Embarrassing confession time: I took way, way too long to get comfortable with graphics tablets. The first time I used one was at my first paid Photoshop-intensive job. I learned a lot at that job, but the work was, shall we say, not exactly high-end. A tablet wasn't seen as a necessity for the work I was doing, but I mentioned that I wanted to learn how to use one, and my boss kindly dug through his drawers and found an old tablet I could use. It was a tiny, tethered thing, several generations past its prime. Although I tried to use it as much as possible, I found it incredibly awkward, and allowed my delusional self to imagine that my mad mouse skillz made the tablet superfluous. No tablet was provided at my next big gig. I didn't mind, and moved on.
Then, some time later, a professional retoucher very generously took me under her wing. She let me observe her technique with her tablet and suddenly I felt like a complete idiot for not being more serious about mastering the tablet. My eyes opened, I started working with a tablet again, and much to my surprise and delight, it resulted in the single greatest leap in my skills since I got into digital post-production. As crucial as it was to have someone experienced teach me proper technique, it was every bit as important to use a tablet that is a) reasonably sensitive (you should be able to navigate menus without awkwardness), and b) a decent size. If you've struggled to get comfortable with graphic tablets, the problem may not be you; it might be the tablet. Once you've worked with a good graphics tablet, you will never go back to your sad little mouse.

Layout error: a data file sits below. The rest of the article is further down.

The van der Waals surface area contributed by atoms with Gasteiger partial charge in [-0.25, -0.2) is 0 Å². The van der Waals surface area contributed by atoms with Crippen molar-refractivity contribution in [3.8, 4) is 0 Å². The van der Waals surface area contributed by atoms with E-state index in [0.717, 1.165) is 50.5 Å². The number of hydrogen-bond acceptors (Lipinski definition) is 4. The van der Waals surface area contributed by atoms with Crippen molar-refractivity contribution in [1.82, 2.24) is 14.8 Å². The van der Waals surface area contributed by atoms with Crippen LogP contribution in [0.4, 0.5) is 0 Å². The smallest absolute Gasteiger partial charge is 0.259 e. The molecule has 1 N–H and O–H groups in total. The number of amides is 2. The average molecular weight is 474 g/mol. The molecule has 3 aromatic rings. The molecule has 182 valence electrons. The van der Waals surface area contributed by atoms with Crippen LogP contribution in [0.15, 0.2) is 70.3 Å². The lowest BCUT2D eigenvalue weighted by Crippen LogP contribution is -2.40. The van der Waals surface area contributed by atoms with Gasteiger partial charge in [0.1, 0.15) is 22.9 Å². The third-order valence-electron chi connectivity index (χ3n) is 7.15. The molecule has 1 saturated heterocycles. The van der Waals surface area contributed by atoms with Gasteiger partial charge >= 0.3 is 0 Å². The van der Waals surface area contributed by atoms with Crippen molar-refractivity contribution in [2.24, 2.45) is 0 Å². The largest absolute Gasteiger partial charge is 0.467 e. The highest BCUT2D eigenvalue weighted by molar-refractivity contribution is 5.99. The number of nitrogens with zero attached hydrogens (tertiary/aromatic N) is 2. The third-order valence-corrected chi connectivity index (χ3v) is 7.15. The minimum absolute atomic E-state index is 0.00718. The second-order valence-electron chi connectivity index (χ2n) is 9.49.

While I'm being a shameless shill for the graphics tablet industry, I might as well just go ahead and say it: the Wacom Intuos4 is the business, and you should sell your mother to get one, if necessary.
Incidentally, if you look up 'graphics tablet' on Wikipedia, you'll find this little tidbit: "In 1981, musician Todd Rundgren created the first color graphics tablet software for personal computers, which was licensed to Apple as the Utopia Graphics Tablet System." Now you know. Also, Giorgio Moroder helped design a supercar, but that's a story for another day.